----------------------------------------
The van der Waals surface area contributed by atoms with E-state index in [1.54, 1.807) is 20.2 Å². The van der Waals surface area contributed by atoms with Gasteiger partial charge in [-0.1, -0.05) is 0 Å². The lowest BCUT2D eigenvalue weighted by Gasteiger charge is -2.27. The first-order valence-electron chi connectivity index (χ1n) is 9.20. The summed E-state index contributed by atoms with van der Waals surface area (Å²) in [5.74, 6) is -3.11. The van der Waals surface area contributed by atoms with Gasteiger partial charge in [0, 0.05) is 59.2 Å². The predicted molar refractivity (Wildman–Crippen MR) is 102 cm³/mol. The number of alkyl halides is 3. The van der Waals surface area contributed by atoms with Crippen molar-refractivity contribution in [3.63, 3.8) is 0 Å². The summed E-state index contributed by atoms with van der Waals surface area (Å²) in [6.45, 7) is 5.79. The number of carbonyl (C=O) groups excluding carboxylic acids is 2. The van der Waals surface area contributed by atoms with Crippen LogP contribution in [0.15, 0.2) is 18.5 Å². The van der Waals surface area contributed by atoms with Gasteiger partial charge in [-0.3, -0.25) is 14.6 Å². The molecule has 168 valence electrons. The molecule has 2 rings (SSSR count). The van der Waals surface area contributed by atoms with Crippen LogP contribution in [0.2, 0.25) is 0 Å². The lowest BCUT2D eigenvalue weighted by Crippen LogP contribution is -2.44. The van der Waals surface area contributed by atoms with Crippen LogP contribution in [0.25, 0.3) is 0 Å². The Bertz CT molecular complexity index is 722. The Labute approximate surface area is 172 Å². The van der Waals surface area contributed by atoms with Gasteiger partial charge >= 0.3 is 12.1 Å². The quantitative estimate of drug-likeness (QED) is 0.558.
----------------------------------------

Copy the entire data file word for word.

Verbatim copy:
The van der Waals surface area contributed by atoms with E-state index in [1.54, 1.807) is 20.2 Å². The van der Waals surface area contributed by atoms with Gasteiger partial charge in [-0.1, -0.05) is 0 Å². The lowest BCUT2D eigenvalue weighted by Gasteiger charge is -2.27. The first-order valence-electron chi connectivity index (χ1n) is 9.20. The summed E-state index contributed by atoms with van der Waals surface area (Å²) in [5.74, 6) is -3.11. The van der Waals surface area contributed by atoms with Gasteiger partial charge in [0, 0.05) is 59.2 Å². The predicted molar refractivity (Wildman–Crippen MR) is 102 cm³/mol. The number of alkyl halides is 3. The van der Waals surface area contributed by atoms with Crippen molar-refractivity contribution in [3.63, 3.8) is 0 Å². The summed E-state index contributed by atoms with van der Waals surface area (Å²) in [6.45, 7) is 5.79. The number of carbonyl (C=O) groups excluding carboxylic acids is 2. The van der Waals surface area contributed by atoms with Crippen LogP contribution in [0.15, 0.2) is 18.5 Å². The van der Waals surface area contributed by atoms with Gasteiger partial charge in [-0.3, -0.25) is 14.6 Å². The molecule has 168 valence electrons. The molecule has 2 rings (SSSR count). The van der Waals surface area contributed by atoms with Crippen LogP contribution in [0.2, 0.25) is 0 Å². The lowest BCUT2D eigenvalue weighted by Crippen LogP contribution is -2.44. The van der Waals surface area contributed by atoms with Crippen LogP contribution in [0.25, 0.3) is 0 Å². The Bertz CT molecular complexity index is 722. The Labute approximate surface area is 172 Å². The van der Waals surface area contributed by atoms with Gasteiger partial charge >= 0.3 is 12.1 Å². The quantitative estimate of drug-likeness (QED) is 0.558.